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The entire Friday the 13th story finally explained

In the wake of John Carpenter's 1978 horror smash Halloween, studios attempted to cash in on the new slasher movie craze — and in 1980, the next masked killer to darkly enchant audiences arrived in Sean S. Cunningham's Friday the 13th. With practical special effects that have mostly aged well over time, as well as production design that's turned Friday the 13th films into horror movie time capsules, the franchise's following has only grown over the years.

Friday the 13th is one of the first and few horror film series to feature a bait-and-switch killer, as well as a copycat down the line. It also established many of the current slasher movie tropes that continue to persist — sex, drug use, and death are almost always linked in Friday the 13th. The frazzled old man with a warning to young folks started here.

According to mythology, the number 13 has long been considered unlucky. But thanks to the Friday the 13th franchise, horror lovers around the world have reclaimed this day as a celebration. That being said, after all these years and so many sequels, it can be hard to remember what really happened in all the Friday the 13th movies. Let's dive into Crystal Lake and take a look at the entire Friday the 13th story, finally explained.

Friday the 13th

In the original Friday the 13th, audiences first hear the tale of young Jason Voorhees, who drowned at Camp Crystal Lake while two counselors who were supposed to be watching him had sex. Those two counselors were murdered, and the camp shuttered. Two decades later, as the reopened camp's tragic reputation continues to precede it, Annie (Robbi Morgan) is a new counselor, hitchhiking to Crystal Lake and not heeding the warning of Crazy Ralph (Walt Gorney), who tells her the site is cursed. Sure enough, Annie is the first of the fresh crop of counselors to be killed by an unseen assailant who chases her through the woods. At camp, Counselor Alice (Adrienne King) and camp owner Steve Christie (Peter Brouwer) fight after she breaks up with him. Smart girl, because every other counselor hooking up gets brutally murdered, sometimes in the act.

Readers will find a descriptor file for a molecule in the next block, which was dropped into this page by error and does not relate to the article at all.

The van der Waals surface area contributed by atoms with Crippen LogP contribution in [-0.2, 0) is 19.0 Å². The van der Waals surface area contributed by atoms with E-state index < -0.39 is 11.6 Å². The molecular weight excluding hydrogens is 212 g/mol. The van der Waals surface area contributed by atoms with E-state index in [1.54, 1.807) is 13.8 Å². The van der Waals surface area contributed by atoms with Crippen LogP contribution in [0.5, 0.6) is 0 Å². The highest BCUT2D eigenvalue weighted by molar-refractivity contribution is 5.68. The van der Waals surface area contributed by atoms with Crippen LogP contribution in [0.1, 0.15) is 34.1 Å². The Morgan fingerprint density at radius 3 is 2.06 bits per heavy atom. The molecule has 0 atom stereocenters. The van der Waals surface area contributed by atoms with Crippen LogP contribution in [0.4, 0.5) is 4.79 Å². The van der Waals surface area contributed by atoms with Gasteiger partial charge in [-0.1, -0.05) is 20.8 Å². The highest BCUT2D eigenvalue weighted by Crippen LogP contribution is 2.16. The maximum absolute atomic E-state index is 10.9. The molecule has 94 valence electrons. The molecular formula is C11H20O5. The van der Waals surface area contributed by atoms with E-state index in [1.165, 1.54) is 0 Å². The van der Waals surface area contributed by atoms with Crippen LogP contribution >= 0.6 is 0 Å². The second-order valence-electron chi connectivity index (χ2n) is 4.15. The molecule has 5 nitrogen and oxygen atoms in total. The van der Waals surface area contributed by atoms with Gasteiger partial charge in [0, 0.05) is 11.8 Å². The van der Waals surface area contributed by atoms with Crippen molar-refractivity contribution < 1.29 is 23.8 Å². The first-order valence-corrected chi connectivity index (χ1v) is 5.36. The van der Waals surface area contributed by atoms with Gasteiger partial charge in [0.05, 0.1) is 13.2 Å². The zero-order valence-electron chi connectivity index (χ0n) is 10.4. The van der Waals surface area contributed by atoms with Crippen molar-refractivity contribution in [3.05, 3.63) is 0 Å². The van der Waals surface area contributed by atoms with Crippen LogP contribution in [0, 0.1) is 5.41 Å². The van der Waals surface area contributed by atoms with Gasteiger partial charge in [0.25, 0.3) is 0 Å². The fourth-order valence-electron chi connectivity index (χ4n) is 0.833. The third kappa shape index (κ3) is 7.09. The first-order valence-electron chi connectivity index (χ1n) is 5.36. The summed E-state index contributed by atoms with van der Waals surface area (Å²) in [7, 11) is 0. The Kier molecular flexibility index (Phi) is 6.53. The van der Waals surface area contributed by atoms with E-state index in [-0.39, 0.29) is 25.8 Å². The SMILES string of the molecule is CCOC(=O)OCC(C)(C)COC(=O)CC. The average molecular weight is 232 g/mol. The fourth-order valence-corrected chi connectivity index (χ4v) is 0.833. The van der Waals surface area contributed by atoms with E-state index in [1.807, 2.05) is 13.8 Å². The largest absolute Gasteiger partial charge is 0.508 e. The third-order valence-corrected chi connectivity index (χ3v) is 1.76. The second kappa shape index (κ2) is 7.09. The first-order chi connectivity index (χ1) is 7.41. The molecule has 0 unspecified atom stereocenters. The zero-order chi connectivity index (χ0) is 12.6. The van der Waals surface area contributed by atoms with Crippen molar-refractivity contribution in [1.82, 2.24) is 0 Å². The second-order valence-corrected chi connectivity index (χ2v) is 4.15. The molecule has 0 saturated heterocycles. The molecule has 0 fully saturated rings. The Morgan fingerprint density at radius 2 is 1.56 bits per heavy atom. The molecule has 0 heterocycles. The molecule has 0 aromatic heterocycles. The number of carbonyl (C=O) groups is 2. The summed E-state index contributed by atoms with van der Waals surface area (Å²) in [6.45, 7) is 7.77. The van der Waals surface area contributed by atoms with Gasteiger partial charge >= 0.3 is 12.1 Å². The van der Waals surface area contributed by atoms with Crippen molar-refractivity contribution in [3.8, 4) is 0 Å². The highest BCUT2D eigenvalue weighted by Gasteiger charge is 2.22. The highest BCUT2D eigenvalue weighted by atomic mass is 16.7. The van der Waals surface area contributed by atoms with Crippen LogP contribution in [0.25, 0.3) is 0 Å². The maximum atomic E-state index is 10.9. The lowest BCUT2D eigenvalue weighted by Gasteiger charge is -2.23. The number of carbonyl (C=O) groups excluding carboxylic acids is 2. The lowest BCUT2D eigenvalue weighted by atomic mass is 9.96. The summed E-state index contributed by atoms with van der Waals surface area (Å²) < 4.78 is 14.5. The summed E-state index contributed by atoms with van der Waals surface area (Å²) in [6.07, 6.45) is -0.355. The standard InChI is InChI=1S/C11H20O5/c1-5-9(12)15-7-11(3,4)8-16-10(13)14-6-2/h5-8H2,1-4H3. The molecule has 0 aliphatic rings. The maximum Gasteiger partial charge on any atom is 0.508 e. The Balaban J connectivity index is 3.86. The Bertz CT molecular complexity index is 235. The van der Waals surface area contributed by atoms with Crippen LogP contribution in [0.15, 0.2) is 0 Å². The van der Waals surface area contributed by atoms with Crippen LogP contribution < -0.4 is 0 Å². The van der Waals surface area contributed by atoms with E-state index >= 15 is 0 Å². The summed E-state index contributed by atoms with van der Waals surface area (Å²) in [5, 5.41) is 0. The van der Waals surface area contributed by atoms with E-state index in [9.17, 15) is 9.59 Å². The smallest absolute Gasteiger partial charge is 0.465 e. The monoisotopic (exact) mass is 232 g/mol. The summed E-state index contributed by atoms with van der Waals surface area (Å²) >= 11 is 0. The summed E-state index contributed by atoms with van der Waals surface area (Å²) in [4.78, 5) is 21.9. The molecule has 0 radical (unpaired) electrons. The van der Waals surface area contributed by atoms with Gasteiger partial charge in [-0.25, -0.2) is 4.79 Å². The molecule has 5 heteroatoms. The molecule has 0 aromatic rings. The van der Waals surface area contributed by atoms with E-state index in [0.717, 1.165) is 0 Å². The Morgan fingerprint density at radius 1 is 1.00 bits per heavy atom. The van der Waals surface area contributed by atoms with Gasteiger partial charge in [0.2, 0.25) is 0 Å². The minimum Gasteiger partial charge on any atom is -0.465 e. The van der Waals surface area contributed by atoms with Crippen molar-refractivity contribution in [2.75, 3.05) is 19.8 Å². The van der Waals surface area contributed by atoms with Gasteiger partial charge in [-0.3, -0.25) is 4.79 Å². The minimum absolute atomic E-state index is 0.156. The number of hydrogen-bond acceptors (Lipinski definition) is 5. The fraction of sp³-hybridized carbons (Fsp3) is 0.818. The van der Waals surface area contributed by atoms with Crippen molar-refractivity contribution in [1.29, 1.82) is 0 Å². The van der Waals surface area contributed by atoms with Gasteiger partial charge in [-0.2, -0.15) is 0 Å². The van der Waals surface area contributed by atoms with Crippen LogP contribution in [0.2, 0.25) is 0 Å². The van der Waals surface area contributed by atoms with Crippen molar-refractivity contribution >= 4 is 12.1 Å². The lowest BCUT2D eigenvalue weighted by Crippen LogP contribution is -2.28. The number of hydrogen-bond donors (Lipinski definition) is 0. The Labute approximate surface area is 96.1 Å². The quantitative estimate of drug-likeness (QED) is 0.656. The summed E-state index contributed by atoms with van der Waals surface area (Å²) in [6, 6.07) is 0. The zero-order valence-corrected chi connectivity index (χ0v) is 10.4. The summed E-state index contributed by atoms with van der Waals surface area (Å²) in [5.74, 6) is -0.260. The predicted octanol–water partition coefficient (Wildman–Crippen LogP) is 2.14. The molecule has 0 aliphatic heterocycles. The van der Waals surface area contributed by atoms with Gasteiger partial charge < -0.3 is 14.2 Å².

Friday the 13th franchise dabblers sometimes forget that Jason Voorhees, the iconic hockey mask-wearing antagonist for the majority of the series, isn't the killer here. Instead, the machete-wielding murderer is Pamela Voorhees (Betsy Palmer), who objects to the site of her son's death reopening to the public. Twenty years of grief have curdled into madness, and Mrs. Voorhees hears her son's voice urging her to kill — the refrain that inspired the "ki-ki-ki-ki Ma-ma-ma-ma" music motif that shapes every installment. Alice decapitates Mrs. Voorhees and survives, but after one of the great jump-scare endings in horror history, we're left with the terrifying notion that Jason still lives in Crystal Lake.

Friday the 13th Part 2

At the end of Friday the 13th, Alice has a nightmare in which she's attacked by the rotting corpse of young Jason Voorhees, who emerges from Crystal Lake. She claims this event actually happened, but police find no trace of a body in the water. Two months later, Alice remains haunted by the night she killed Mrs. Voorhees. Little does she know that Jason (Steve Dash) did survive and has been living in the woods. He stalks Alice to her home, leaving Mrs. Voorhees' head in her fridge before killing her. 

Just as it's often forgotten that Jason isn't the killer in the first Friday the 13th, it's also frequently overlooked that Jason's trademark hockey mask doesn't make its first appearance until the third installment. Part two features Sackcloth Jason, who goes after the new crop of counselors near the original site of what they now call Camp Blood. The legend of Jason Voorhees has only grown over the years, with head counselor Paul (John Furey) explaining how Jason never actually drowned and lived feral in the woods. Adding a hammer, a spear, and a knife to his machete, Jason stalks and murders the counselors until only Ginny (Amy Steele) is left. She finds his shrine to his mother with her decapitated head front and center and tries to pretend she's Pamela Voorhees, but Jason doesn't fall for it. Ginny almost dies at his hands, waking up in an ambulance with no sign of her colleague Paul. 

Friday the 13th Part 3